That an incumbent House member may lose a primary is a big deal. This race shouldn’t be close. Cawthorn’s problems are not ideological, but scandal-driven. Coming on the heels of Herbster’s defeat, a Cawthorn loss would show that Republicans are willing to tolerate only so much.
And that even with Trump’s backing, politicians are still susceptible to some normal rules of political gravity.
Republicans may be throwing away gubernatorial wins in the Northeast
If story 1a on Tuesday is the Pennsylvania Republican Senate primary, story 1b is the Pennsylvania Republican gubernatorial primary. Establishment Republicans are in a panic over their presumed front-runner, who earned Trump’s endorsement Saturday: state Sen. Doug Mastriano.
Mastriano is one of the biggest propagators of the false belief that President Joe Biden didn’t legitimately win the 2020 election. It is widely believed that Mastriano would be a weak general election candidate against the commonwealth’s attorney general, Josh Shapiro, who is unopposed in the Democratic primary and put up the strongest performance in 2020 of any Democrat running statewide.
The aforementioned Fox poll had Mastriano jumping from 18% in March to 29% now. He held a double-digit lead over his nearest competitor, former US Rep. Lou Barletta, who was at 17%. Mastriano’s advantage was so alarming that two candidates polling in the single digits (state Senate President Pro Tempore Jake Corman and former US Rep. Melissa Hart) dropped out and endorsed Barletta.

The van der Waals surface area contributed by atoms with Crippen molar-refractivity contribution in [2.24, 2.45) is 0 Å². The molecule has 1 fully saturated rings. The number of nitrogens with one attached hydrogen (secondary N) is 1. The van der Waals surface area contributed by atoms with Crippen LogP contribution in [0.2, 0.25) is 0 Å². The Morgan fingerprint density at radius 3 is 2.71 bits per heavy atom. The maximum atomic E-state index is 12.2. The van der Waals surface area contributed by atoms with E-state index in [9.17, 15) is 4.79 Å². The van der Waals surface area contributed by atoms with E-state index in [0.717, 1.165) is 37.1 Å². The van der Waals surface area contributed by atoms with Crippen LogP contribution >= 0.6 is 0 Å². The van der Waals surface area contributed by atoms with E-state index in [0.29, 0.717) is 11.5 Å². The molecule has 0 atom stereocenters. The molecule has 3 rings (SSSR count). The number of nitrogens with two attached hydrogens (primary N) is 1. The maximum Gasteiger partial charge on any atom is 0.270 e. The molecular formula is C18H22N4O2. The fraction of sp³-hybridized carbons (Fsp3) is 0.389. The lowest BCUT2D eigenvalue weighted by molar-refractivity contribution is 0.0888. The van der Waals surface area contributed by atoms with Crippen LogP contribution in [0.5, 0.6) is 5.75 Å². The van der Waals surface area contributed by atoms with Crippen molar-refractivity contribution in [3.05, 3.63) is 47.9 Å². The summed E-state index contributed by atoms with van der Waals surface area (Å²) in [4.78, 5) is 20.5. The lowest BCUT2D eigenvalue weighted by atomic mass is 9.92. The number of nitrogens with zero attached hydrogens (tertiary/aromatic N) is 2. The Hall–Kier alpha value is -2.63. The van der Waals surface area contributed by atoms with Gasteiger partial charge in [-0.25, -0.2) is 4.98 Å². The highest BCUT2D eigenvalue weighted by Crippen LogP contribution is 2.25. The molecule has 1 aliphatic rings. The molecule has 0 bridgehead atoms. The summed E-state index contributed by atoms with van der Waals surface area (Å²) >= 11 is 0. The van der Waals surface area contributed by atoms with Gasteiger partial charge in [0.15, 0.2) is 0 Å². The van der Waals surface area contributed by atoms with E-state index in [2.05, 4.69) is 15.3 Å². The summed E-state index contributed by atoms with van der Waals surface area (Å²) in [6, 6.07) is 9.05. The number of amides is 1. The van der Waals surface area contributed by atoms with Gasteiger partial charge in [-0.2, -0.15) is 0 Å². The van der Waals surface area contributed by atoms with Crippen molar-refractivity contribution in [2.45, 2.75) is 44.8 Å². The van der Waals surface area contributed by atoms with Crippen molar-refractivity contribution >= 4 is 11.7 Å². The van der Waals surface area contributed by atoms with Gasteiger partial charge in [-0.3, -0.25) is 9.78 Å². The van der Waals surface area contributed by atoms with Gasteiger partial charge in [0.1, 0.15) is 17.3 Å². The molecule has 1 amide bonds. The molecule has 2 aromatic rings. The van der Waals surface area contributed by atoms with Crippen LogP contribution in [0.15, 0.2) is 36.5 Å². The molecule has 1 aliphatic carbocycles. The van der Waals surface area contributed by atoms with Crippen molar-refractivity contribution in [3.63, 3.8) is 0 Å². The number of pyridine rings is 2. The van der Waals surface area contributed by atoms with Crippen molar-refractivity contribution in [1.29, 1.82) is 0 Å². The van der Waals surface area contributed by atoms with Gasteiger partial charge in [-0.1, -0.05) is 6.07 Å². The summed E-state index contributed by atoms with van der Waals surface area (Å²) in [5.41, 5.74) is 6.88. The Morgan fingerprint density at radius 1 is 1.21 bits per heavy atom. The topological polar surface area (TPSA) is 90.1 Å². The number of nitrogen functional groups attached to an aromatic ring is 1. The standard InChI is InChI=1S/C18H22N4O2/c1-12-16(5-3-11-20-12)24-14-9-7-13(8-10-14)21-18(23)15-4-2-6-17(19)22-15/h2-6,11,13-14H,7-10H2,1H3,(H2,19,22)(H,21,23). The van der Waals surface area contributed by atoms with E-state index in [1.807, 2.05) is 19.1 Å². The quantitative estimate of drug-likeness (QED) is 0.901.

Although the correlation with the national environment isn’t as strong in governors’ races as it is in federal ones, Republicans should have a leg up in a gubernatorial contest in a place like Pennsylvania. Biden won the commonwealth by a mere point in 2020, and this is shaping up to be a much more favorable year for Republicans.
Yet this wouldn’t be the first time in recent memory that Pennsylvania Republicans have lost a gubernatorial race that the national winds said they should have won. In 2014, a good year for the GOP, Republican Tom Corbett became the first Pennsylvania governor to lose a reelection bid in over 150 years.
Pennsylvania isn’t the only example of Northeast Republicans potentially blowing their chance to take a governor’s mansion in search of ideological purity.
Anti-Trump Massachusetts Gov. Charlie Baker is the rare Republican who can regularly pull in approval ratings north of 70% in a deep-blue state. Trump strongly disliked him and backed someone else for the GOP nomination for governor. Polling shows that Republican voters have followed in the former President’s lead.
Baker, who would have had a difficult time winning a Republican primary, decided to retire. Polls to this day indicate that Baker could still win as a third-party candidate, though he seems unlikely to take that route.
The polls also show that Democrats would be the clear favorite for the fall campaign, with election handicappers having the race as at least leaning Democratic.